Historically, September produces the most Atlantic Ocean basin tropical activity.
Forecasters said that one area of low pressure located midway between the west coast of Africa and the Leeward Islands is “gradually becoming better defined,” but is still a disorganized area of showers and thunderstorms.
The NHC says there’s a high, or 90% chance, that a tropical depression forms in the next 48 hours while the system continues to move westward.
Four areas of possible tropical development are being monitored by the National Hurricane Center.
If named, this system would be “Paulette” and potentially set a record for the earliest “P”-named tropical system, according to Colorado State University hurricane research scientist Phil Klotzbach.
The second area of disturbed weather is also being monitored for organization as it moves off the coast of western Africa. This area has about an 80% chance of formation over the next five days while it continues to move westward over the far eastern Atlantic.
“Interests in the Cabo Verde Islands should monitor the progress of this system as gusty winds and locally heavy rainfall is possible there on Monday and Tuesday,” the NHC said.
In the western portion of the Atlantic, a tropical wave located over the central Caribbean Sea is producing disorganized showers and thunderstorms on Sunday.
The NHC only puts this area at a 10% chance of development over the next five days, adding that any formation would only happen in the next day or two as it moves across the Caribbean.
“After that time, unfavorable upper-level winds should limit its formation chances,” the NHC said.
Another area of disturbed weather located a couple of hundred miles southeast of Bermuda is producing showers, but there are only “marginally conducive” conditions for development while the system moves west.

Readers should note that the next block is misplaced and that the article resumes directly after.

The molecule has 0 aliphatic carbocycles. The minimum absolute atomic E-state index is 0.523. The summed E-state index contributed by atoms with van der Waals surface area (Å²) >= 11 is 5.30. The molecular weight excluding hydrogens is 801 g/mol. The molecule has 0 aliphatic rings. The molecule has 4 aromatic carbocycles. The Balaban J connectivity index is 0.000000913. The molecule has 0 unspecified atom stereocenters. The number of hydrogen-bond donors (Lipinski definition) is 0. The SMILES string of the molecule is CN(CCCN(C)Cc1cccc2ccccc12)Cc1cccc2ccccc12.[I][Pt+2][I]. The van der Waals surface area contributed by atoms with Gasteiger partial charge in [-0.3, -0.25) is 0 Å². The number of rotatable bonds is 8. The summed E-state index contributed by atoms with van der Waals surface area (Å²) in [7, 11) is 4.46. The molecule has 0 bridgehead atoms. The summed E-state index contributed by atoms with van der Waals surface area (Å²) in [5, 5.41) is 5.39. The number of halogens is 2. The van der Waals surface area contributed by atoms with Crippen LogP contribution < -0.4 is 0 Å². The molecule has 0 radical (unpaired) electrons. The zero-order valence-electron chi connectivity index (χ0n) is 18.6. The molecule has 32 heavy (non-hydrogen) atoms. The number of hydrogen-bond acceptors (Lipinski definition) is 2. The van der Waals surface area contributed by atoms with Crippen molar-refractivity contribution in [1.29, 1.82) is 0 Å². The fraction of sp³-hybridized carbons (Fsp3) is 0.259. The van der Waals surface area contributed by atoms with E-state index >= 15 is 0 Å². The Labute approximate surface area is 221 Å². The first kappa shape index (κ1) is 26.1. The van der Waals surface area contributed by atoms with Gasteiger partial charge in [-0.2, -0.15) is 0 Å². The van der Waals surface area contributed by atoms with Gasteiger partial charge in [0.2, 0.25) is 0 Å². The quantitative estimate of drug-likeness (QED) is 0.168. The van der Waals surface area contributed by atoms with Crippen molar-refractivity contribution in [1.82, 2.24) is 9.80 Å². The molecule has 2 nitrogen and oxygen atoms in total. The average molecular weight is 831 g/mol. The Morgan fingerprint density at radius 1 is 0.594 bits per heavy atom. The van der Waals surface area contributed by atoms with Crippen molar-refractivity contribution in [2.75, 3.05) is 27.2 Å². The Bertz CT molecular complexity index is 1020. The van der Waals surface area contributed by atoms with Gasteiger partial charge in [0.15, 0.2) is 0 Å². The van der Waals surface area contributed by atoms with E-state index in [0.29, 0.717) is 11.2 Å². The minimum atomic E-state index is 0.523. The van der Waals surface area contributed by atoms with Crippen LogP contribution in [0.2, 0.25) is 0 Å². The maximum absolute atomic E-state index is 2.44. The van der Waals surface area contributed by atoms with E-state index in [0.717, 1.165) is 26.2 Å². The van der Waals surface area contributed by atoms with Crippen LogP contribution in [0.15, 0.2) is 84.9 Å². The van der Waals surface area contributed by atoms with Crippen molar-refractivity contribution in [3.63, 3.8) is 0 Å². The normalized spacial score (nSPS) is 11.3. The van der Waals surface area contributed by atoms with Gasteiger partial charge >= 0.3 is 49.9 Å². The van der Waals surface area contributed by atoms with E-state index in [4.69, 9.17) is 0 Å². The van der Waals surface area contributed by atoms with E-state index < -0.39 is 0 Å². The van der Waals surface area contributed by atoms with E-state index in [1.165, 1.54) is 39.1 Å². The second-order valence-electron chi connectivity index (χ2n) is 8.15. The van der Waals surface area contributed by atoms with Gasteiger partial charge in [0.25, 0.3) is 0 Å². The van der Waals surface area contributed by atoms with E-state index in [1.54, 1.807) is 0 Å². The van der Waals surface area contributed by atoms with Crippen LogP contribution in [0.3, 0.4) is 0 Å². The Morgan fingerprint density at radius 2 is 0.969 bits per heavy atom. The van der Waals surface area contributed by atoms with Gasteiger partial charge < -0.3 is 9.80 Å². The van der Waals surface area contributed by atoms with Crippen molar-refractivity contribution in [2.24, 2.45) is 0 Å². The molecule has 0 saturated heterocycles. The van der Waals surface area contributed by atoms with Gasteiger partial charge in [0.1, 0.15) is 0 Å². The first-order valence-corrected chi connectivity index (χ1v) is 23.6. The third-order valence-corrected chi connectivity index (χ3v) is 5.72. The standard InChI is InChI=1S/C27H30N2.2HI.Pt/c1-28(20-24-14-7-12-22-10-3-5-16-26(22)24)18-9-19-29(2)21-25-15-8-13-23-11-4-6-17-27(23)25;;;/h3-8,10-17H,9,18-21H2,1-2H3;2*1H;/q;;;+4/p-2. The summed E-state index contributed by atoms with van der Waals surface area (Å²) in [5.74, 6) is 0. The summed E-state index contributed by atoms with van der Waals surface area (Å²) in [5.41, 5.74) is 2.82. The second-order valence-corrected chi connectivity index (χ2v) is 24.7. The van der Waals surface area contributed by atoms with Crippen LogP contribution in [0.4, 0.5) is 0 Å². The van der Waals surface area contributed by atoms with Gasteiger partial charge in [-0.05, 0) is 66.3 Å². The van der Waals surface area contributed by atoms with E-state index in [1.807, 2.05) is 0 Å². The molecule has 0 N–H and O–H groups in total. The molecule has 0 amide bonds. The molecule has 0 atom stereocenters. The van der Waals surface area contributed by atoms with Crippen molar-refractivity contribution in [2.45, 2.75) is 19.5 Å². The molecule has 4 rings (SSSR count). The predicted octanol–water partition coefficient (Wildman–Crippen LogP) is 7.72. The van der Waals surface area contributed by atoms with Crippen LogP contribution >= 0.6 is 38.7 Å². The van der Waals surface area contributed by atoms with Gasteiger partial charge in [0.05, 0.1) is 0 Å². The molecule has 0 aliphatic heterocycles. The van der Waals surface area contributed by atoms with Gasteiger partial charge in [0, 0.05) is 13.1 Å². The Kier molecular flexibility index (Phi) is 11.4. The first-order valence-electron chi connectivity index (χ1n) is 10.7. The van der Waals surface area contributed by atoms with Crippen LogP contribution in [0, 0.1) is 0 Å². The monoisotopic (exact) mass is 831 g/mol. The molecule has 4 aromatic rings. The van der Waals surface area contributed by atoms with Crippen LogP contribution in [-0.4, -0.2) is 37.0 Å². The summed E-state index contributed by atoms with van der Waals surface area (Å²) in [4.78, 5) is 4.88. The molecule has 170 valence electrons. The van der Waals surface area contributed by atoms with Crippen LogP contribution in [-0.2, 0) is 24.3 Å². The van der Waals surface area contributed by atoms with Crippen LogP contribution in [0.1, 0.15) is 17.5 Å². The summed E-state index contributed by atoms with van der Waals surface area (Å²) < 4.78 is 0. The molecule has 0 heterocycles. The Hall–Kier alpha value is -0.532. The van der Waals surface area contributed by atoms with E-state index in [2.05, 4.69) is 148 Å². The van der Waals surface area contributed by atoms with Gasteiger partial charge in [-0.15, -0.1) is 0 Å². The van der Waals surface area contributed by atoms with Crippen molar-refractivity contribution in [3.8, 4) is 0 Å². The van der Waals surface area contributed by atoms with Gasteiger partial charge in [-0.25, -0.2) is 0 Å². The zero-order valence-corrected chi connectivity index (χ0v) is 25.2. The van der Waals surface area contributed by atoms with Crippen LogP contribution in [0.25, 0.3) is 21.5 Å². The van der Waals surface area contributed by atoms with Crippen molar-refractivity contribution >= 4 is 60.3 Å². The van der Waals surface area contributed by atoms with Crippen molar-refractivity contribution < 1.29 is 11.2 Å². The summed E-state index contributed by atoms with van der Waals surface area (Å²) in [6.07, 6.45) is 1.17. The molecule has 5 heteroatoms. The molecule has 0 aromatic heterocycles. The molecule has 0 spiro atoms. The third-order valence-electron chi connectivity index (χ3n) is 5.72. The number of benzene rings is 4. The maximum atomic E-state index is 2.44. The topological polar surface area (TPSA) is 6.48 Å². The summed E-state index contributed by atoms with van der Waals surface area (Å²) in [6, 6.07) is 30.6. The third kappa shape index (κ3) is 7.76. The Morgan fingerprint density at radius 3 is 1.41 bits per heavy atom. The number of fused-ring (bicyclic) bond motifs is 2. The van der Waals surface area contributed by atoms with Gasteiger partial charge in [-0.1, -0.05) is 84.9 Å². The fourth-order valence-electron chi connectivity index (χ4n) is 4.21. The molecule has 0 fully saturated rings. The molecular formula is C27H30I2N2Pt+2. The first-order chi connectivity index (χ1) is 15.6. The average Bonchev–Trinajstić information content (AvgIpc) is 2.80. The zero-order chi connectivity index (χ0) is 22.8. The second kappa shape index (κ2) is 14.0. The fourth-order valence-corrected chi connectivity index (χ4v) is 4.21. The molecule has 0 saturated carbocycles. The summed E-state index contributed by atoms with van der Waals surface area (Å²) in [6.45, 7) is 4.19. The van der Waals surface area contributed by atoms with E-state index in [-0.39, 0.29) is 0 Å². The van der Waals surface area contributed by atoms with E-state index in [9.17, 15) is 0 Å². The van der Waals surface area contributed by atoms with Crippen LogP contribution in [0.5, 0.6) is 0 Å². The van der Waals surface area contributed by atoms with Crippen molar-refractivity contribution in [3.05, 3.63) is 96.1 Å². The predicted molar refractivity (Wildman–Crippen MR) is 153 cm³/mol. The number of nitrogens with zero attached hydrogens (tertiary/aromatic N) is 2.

The NHC said there’s only a 20% chance of development over the next five days.
Where tropical systems tend to develop in the month of September.
Hurricane season has now entered its busiest month, as activity historically climbs through Sept. 10, when it peaks and starts to slowly go back down.
The historic peak of hurricane season is September 10th.
Historically, about two-thirds of all Atlantic hurricane activity happens between Aug. 20 to Oct. 10, Klotzbach tweeted earlier this month.
NOAA forecasters are now calling for up to 25 named storms with winds of 39 mph or higher; of those, seven to 10 could become hurricanes. Among those hurricanes, three to six will be major, classified as Category 3, 4 and 5 with winds of 111 mph or higher.
The names for the 2020 Atlantic hurricane season.
That’s far above an average year. Based on 1981 to 2010 data, that is 12 named storms, six hurricanes and three major hurricanes. So far this year, there have been 15 named storms, including five hurricanes.
The 2020 Atlantic hurricane season runs from June 1 to Nov. 30 and includes the names: Arthur, Bertha, Cristobal, Dolly, Edouard, Fay, Gonzalo, Hanna, Isaias, Josephine, Kyle, Laura, Marco, Nana, Omar, Paulette, Rene, Sally, Teddy, Vicky and Wilfred.
Fox News’ Adam Klotz and Brandon Noriega contributed to this report.